Monday, August 02, 2010

The bird that started it all

I have often been asked (by birders) "What bird was your spark bird?" or (by family and friends) "How did you ever get started watching birds?" I probably answered with "I don't know for sure, maybe the Ruby-throated Hummingbird" or "Watching a hummingbird". I was fascinated by many birds when I was young, so I never really put much thought into the one bird that started the ball rolling.

But as I look back, I remember one bird that I could not ID for anything. I was only 11 years old at the time and wasn't what one would call a "birder". I did not own a field guide, but I often would look at my dad's old Golden Guide to Birds. It only contained the most common or most likely to be seen birds, plus some of the pages were missing. The bird that I was seeing was not in it. I remember asking my dad and grandfather what the bird was with the response "I don't know". Back then, there was no Google, I didn't have the internet. I searched and searched to no avail. I then started on a mission to find out what bird it was that I was seeing.

I remember seeing many of them flying over the fields around my house in the evenings. I thought to myself that they must be some kind of seabird. Given their shape and flight style, I thought maybe a gull or a tern at the time. I started to look at more bird books and my grandmother bought me a membership into the Cincinnati Nature Center. Before I knew it, I had become a birdwatcher. Oh yeah, that bird?

Common Nighthawk / Bob Hines, USFWS

That's right, the Common Nighthawk (Chordeiles minor). I don't remember how or when exactly I came to the conclusion as to what those odd, crepuscular birds were that I was seeing. I only remember there were many of them and that they were quick fliers.

Common Nighthawk / Dave Herr, USFS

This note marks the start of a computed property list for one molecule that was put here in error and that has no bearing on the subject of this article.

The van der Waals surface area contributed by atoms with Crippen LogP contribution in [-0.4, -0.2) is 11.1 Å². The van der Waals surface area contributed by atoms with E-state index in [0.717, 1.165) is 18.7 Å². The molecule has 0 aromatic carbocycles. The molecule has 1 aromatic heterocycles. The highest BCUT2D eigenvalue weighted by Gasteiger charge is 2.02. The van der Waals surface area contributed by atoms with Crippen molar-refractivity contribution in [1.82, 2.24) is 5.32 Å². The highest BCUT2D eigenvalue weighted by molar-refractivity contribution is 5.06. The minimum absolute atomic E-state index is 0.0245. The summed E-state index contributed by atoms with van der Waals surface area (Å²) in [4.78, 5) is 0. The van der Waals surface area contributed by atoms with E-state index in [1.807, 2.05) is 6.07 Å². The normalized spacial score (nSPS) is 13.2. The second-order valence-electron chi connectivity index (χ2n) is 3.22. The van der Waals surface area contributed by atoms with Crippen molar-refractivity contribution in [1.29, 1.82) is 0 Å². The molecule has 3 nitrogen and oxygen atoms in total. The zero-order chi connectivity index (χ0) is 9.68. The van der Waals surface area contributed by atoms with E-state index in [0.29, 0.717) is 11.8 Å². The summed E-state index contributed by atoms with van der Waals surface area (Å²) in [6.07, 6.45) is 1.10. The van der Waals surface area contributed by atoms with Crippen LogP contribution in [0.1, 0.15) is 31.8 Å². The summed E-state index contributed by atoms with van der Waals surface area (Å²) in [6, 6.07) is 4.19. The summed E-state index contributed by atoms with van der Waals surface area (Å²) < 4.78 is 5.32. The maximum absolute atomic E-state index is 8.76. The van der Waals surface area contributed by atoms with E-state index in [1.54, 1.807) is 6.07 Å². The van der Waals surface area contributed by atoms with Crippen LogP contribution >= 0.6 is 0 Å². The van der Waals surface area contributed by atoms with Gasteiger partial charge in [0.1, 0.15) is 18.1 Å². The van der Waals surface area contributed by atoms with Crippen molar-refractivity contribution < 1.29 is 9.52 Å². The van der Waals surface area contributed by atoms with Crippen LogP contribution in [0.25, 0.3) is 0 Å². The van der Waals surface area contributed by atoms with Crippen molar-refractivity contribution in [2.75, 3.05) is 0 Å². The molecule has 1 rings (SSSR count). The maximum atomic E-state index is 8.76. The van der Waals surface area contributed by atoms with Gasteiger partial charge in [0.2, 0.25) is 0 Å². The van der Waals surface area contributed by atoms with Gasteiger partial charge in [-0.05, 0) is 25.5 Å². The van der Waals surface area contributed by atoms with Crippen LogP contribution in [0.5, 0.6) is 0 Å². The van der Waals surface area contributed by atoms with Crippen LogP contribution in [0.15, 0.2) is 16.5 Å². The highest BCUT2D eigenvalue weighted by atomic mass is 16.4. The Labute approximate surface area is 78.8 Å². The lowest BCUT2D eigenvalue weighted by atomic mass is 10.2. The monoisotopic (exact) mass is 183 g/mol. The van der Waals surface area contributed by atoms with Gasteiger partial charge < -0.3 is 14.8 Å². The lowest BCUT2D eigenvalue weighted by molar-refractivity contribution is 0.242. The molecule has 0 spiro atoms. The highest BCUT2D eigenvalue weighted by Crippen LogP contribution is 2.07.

Today, I don't see nearly as many as I did when I was younger. I remember watching them for long periods of time as they migrated south around the end of August. They seemed as if they would never stop coming, a constant stream of birds.

I also later participated in a project designed to learn more about the Common Nighthawk's migration called Project Nighthawk (from 1999-2005). This also heightened my interest in the Common Nighthawk. Participation in this project put me outside for the last two hours of daylight of every day from mid-August till I stopped seeing nighthawks. As it is almost that time again, I still look forward every year to seeing the large, migrating flocks of Common Nighthawks on their southward journey!

Common Nighthawk chicks / Patrice Lynch, USFS

P.S. - (I have never seen CONI chicks before, by the way)


  1. this got me thinking about the bird that started me on my bird quest.

    the belted kingfisher. I think it was their gigantic heads that sparked my fancy.

  2. very nice post - my spark bird was the pileated, and spark the sibley field guide

  3. Interesting post Donald. Your Common Nighthawk looks remarkably similar to our Nightjars, also crepuscular, now sadly uncommon. I paid a visit to some local woodlands one evening recently to try and see one but only heard their churring call.

  4. That's so interesting, I had the same difficulty identifying it. Most people knew what the colorful or musical birds were but no one I knew could tell me or even seemed to notice. I also had people say it was a bat. Now of course I know

  5. A very nice looking bird. I can't remember the first bird, but the first ID guide I brought was to ID a small bird that turned out to be a Spotted Pardalote.

  6. I asked my self that same question after reading this thought provoking post. And, I would have to say, the same, Common Nighthawk. They used to buzz around the street lamps in front of our house when I was a kid. I was fascinated and would lie on my back on the lawn and listen and watch for hours. Thanks for taking me back there!

  7. Intriguing and thought provoking post.

  8. Great blog! Just blog hopping. Have a great weekend. :)

  9. American Bittern for me, the first bird I was able to ID using my first Peterson's Field Guide (an edition from the 1940s!).

    Those CONI chicks are just about the cutest thing ever!